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Tours in Hungary

It was not until the 13th century that any substantial Jewish community was established in Hungary. At that time, King Bela IV, desperate to restore Hungary’s economy after the devastating Mongol invasion, formally invited people with mercantile experience to enter the country. From that point on, Jewish communities emerged in almost all major Hungarian towns, including Buda, Sopron, Kőszeg, Komárom, Esztergom, and Székesfehérvár. Remnants of medieval synagogues exist today only in Buda and Sopron; such buildings were completely destroyed throughout the rest of the country.




Jews did indeed serve the purpose for which King Bela IV intended them and were instrumental in the economic revitalization of Hungary. Their disproportionate contributions to the country’s economic health and growth continued throughout the country’s history and well into the modern era. However, they remained segregated physically and culturally from the rest of the population until 1867, when the Austro-Hungarian Empire issued an edict emancipating its Jewish citizens. Then in 1895, Judaism was recognized as a legal minority religion. These reforms came at a time of rapid economic and industrial development in Hungary, and Jews began to take on even greater roles in encouraging this unprecedented modernization. The result was the gradual assimilation of the Jewish community into the larger Hungarian intellectual and cultural community. Jews quickly also became involved in the modern artistic movements that swept the country, and numbered among Hungary’s premier sculptors, painters, and architects.
Unfortunately, this unprecedented era of freedom soon came to an end. The First World War left Hungary scarred and broken and, looking to retain some national pride, the Hungarian government allied themselves with Nazi Germany in the late 1930’s. Simultaneously, the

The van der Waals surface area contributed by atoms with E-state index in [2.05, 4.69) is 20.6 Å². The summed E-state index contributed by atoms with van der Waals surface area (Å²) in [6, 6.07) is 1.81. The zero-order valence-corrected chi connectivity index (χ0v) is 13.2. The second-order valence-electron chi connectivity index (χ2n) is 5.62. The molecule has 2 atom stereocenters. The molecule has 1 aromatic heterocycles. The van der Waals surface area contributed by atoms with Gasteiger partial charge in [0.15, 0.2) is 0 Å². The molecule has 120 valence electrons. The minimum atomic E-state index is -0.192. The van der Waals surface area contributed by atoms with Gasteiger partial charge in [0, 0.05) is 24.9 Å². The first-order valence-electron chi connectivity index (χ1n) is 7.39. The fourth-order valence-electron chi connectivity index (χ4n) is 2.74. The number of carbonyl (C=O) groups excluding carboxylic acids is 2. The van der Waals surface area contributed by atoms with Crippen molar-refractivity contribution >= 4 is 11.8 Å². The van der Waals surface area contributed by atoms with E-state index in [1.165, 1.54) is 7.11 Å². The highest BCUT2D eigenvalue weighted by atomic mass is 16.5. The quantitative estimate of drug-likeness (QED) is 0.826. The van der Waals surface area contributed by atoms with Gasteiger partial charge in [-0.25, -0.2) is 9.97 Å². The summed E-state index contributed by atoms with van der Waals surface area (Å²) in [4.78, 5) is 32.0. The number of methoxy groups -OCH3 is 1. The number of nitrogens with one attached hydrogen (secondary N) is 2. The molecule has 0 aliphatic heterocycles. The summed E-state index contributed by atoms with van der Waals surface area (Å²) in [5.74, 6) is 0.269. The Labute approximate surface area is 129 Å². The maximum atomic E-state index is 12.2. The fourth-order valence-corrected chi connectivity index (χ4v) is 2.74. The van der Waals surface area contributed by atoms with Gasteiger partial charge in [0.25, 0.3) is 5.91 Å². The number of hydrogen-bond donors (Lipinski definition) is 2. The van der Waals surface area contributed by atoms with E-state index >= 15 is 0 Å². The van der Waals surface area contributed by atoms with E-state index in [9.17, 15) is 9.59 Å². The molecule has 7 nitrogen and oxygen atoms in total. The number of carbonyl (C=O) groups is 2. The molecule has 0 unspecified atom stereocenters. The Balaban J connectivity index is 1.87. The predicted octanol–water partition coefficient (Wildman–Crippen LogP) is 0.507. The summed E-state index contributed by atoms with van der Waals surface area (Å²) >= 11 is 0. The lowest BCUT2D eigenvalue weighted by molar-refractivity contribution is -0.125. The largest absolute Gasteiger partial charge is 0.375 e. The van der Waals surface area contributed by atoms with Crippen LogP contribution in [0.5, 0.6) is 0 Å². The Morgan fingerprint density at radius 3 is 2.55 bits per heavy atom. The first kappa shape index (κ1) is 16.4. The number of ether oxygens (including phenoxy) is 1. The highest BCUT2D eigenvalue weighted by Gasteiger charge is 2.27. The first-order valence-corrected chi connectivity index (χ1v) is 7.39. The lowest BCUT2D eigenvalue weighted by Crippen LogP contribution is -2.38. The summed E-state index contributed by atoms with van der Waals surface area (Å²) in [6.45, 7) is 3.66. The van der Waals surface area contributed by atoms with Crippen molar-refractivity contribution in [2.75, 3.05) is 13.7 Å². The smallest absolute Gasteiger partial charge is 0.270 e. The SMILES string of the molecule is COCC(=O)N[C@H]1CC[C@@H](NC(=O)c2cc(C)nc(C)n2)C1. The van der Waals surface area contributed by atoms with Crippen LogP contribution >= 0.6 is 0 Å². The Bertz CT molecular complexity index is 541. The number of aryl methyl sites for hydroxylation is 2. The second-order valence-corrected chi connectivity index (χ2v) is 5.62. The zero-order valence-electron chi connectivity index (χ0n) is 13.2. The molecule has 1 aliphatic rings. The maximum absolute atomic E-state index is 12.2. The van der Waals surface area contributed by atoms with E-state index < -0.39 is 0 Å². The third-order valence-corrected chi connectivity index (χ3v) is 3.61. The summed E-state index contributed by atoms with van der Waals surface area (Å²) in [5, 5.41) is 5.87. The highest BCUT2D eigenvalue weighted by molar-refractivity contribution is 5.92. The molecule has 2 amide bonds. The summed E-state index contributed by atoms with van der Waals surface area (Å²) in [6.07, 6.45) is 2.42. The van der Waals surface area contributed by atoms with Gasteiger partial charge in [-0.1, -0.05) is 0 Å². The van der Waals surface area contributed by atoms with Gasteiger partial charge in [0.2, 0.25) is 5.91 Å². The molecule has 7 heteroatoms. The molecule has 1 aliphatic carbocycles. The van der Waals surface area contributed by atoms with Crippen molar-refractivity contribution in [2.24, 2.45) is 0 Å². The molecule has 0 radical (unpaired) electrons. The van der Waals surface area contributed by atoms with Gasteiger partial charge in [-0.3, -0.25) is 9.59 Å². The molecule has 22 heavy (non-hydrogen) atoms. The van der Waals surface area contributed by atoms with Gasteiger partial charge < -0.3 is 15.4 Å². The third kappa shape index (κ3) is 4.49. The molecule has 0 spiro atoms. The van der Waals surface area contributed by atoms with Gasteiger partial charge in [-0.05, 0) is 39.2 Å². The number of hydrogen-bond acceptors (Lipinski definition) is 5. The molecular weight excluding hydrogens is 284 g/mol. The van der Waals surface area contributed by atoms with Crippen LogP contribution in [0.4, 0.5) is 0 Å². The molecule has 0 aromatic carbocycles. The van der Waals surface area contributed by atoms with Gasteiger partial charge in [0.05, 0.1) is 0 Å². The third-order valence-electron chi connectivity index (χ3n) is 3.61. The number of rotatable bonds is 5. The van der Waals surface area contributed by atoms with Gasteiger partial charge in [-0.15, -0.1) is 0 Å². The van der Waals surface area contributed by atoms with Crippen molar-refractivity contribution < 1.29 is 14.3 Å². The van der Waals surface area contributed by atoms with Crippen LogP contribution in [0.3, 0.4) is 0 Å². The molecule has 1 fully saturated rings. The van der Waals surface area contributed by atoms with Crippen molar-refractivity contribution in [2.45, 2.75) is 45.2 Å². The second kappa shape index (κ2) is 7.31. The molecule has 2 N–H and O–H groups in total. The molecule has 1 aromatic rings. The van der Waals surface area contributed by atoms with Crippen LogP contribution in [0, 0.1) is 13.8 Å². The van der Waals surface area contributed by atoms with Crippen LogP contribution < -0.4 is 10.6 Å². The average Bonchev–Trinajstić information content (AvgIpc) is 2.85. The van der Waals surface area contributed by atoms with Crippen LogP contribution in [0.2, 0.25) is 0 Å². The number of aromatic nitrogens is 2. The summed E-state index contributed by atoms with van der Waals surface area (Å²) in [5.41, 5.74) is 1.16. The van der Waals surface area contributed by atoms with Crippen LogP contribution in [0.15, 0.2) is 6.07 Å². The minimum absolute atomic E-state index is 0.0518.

Hungarian parliament passed a series of three laws that curtailed all Jewish activities and eliminated basic rights. The deportation of Hungarian Jews to Auschwitz began almost immediately following the German occupation of Hungary on March 19, 1944. During this dark time Raoul Wallenberg, a Swedish diplomat and Carl Lutz, the Swiss Consul heroically issued forged visas allowing tens of thousands of Jews to escape to safety. However, many more perished: approximately 600,000 Hungarian Jews died in the Holocaust.

Following the Second World War, the few Jews left in Hungary found themselves again unable to practice Judaism as they would have wanted, as the Communist Regime instated in 1948 restricted religious life and made formal Jewish education nearly impossible. When the Iron Curtain fell in 1989, Hungarian Jews were finally able to expand and revive their community for the first time in over 50 years. Synagogues have been restored, new schools and cultural centers have opened and festivals have been established. Hungary is currently in the midst of a Jewish revival.

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